To me this amendment was a nice gesture. It doesn’t change much, it certainly doesn’t make up for the financial hits district staff are taking, but nice. It isn’t the kind of thing I’d propose, but it is something I could support.
I think it is sad that a relative few knee jerk anti-Union/anti-Teacher/anti-Public Education/anti-Public Sector trolls and flamers can create an atmosphere where a proposal like Ed’s doesn’t stand much of a chance.
Thomas J. Mertz
Addendum — Ed Hughes has some clarification on what happened; Susan Troller offers some background and context.
8 responses to “That Was Strange — MMSD Budget Hearing Report”
I spoke before you came and encouraged the board to consider adding funding for more AVID classes.
Good and thank you! You were more focused than I was.
I couldn’t make it tonight, but am hoping to get there Sunday. What do you know about the recommendation to change the Monday planning time to professional development/meeting time? The teachers I’m talking to are upset about this – they do a lot of collaborative planning on Monday afternoons and are under the impression that might go away? I’ve read the contract language and the purpose/extent of the change isn’t clear to me.
My understanding of the change is that it would give supervisors/administrators the power to have mandatory activities during the early release time. I think how big a change this is will vary greatly from school to school, at least initially. There may eventually be district-wide initiatives.
Monday’s agendas aren’t posted yet, so I don’t know if there is an item directly on this. That makes a difference. If it is just going to express displeasure with a contract provision that there is no proposed change on, while worthwhile, I think the budget hearing is more important. If there is an item to speak in favor of, that means real potential for change.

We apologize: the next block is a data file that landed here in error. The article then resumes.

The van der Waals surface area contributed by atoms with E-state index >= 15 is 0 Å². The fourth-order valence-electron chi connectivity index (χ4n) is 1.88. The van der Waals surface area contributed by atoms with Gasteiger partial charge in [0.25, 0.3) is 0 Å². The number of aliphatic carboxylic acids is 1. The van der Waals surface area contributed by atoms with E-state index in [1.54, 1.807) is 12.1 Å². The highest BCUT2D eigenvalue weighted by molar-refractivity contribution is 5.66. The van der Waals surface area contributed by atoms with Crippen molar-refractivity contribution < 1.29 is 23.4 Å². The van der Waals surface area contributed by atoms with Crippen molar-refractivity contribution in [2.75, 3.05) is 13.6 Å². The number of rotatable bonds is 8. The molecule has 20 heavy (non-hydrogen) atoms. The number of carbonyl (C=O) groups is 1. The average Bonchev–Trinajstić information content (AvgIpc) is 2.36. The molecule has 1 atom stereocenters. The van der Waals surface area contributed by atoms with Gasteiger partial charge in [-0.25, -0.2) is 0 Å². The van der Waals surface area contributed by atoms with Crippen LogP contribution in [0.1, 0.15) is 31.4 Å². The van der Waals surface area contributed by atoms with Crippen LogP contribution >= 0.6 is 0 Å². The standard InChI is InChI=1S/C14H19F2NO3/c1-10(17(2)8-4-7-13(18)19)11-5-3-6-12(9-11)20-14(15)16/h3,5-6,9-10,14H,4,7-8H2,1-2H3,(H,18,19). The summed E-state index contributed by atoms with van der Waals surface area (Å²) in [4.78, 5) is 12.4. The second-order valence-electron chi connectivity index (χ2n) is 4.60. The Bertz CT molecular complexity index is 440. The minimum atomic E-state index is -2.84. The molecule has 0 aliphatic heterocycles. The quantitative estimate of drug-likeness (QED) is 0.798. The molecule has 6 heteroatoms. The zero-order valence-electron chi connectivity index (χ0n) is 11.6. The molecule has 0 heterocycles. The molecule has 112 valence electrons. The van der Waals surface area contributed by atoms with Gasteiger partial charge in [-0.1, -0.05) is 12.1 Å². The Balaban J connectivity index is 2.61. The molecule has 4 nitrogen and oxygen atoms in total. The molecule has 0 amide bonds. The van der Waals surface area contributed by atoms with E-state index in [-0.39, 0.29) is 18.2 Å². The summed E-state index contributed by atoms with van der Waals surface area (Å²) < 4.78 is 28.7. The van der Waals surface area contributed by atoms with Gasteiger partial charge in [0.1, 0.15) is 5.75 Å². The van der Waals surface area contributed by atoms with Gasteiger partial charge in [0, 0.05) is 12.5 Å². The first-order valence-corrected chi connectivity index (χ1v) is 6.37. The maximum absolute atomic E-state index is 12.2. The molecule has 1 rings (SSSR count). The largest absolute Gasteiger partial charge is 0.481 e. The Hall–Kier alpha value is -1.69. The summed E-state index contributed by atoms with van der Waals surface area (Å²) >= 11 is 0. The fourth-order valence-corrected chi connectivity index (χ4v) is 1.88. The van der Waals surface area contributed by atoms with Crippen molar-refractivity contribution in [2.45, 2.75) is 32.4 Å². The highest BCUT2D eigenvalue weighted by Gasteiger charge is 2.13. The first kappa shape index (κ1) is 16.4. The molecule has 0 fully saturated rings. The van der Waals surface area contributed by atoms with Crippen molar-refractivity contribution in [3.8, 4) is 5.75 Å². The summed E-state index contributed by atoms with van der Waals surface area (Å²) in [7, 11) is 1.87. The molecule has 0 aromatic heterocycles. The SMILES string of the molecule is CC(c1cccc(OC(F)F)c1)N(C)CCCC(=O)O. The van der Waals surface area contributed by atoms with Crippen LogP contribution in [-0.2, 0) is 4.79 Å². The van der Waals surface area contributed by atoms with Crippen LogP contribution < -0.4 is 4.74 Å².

With the budget, things are still in flux, especially while the state matters remain unsettled.
It is my understanding that the planning time issue is part of the teacher contract and not addressed in the budget. Not sure it can be changed until the next contract.
Not in the Budget, but the district can ask for a contract change at any time. Now that I think about it, any change will not be made or discussed in public session (although in theory it could, they just very rarely do).
I read through most of the responses to the WSJ piece on the Ed Hughes proposal. What’s sad is that Madison used to be perceived as a Creative Class city. Clearly we have a large population here that doesn’t understand how innovation and progress occurs. The best ideas often come by generating several, and you can’t generate ideas unless you suspend all judgement. Unfortunately we’ve created an environment where our local elected leaders are immediately judged at every single stage of the policy creation and evaluation process.
Tom – Yes there is a population in Madison like you describe, but I think their size is exaggerated and that many of the comments ob Madison.com are from outside Madison and even outside Wisconsin.
Madison has long had a niche as a place that reactionaries love to react to. In recent months this has become more pronounced. Things like Ed’s proposal become national news and the national cause celebre of the day for a bunch of people whose hobby (sometimes paid hobby) is trolling and flaming in comments section.
All this makes on our community of developments like those around Ed’s proposal even sadder.